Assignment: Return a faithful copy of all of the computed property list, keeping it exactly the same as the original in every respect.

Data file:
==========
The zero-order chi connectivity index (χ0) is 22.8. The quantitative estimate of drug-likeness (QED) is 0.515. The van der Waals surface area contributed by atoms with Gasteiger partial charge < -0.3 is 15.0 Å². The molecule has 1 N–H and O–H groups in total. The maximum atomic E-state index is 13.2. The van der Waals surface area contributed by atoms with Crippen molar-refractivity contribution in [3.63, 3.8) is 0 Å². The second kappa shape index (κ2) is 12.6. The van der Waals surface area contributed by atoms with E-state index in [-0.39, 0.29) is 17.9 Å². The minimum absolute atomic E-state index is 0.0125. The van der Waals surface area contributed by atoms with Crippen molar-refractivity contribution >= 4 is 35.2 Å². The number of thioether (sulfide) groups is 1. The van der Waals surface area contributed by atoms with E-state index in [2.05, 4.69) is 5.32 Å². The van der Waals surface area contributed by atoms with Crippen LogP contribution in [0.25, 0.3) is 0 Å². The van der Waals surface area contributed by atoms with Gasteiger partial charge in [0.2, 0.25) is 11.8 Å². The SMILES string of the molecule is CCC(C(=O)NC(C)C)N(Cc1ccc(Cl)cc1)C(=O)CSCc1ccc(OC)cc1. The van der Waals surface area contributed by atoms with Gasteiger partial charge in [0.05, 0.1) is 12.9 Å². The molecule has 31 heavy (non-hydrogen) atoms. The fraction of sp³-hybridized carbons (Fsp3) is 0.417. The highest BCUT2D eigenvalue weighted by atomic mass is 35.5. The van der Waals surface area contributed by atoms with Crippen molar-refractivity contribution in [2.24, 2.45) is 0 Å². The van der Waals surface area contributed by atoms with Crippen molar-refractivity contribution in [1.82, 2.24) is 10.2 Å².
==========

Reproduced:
The zero-order chi connectivity index (χ0) is 22.8. The quantitative estimate of drug-likeness (QED) is 0.515. The van der Waals surface area contributed by atoms with Gasteiger partial charge < -0.3 is 15.0 Å². The molecule has 1 N–H and O–H groups in total. The maximum atomic E-state index is 13.2. The van der Waals surface area contributed by atoms with Crippen molar-refractivity contribution in [3.63, 3.8) is 0 Å². The second kappa shape index (κ2) is 12.6. The van der Waals surface area contributed by atoms with E-state index in [-0.39, 0.29) is 17.9 Å². The minimum absolute atomic E-state index is 0.0125. The van der Waals surface area contributed by atoms with Crippen molar-refractivity contribution >= 4 is 35.2 Å². The number of thioether (sulfide) groups is 1. The van der Waals surface area contributed by atoms with E-state index in [2.05, 4.69) is 5.32 Å². The van der Waals surface area contributed by atoms with Crippen LogP contribution in [0.25, 0.3) is 0 Å². The van der Waals surface area contributed by atoms with Gasteiger partial charge in [0.2, 0.25) is 11.8 Å². The SMILES string of the molecule is CCC(C(=O)NC(C)C)N(Cc1ccc(Cl)cc1)C(=O)CSCc1ccc(OC)cc1. The van der Waals surface area contributed by atoms with Gasteiger partial charge in [0.05, 0.1) is 12.9 Å². The molecule has 31 heavy (non-hydrogen) atoms. The fraction of sp³-hybridized carbons (Fsp3) is 0.417. The highest BCUT2D eigenvalue weighted by atomic mass is 35.5. The van der Waals surface area contributed by atoms with Crippen molar-refractivity contribution in [2.24, 2.45) is 0 Å². The van der Waals surface area contributed by atoms with Crippen molar-refractivity contribution in [1.82, 2.24) is 10.2 Å².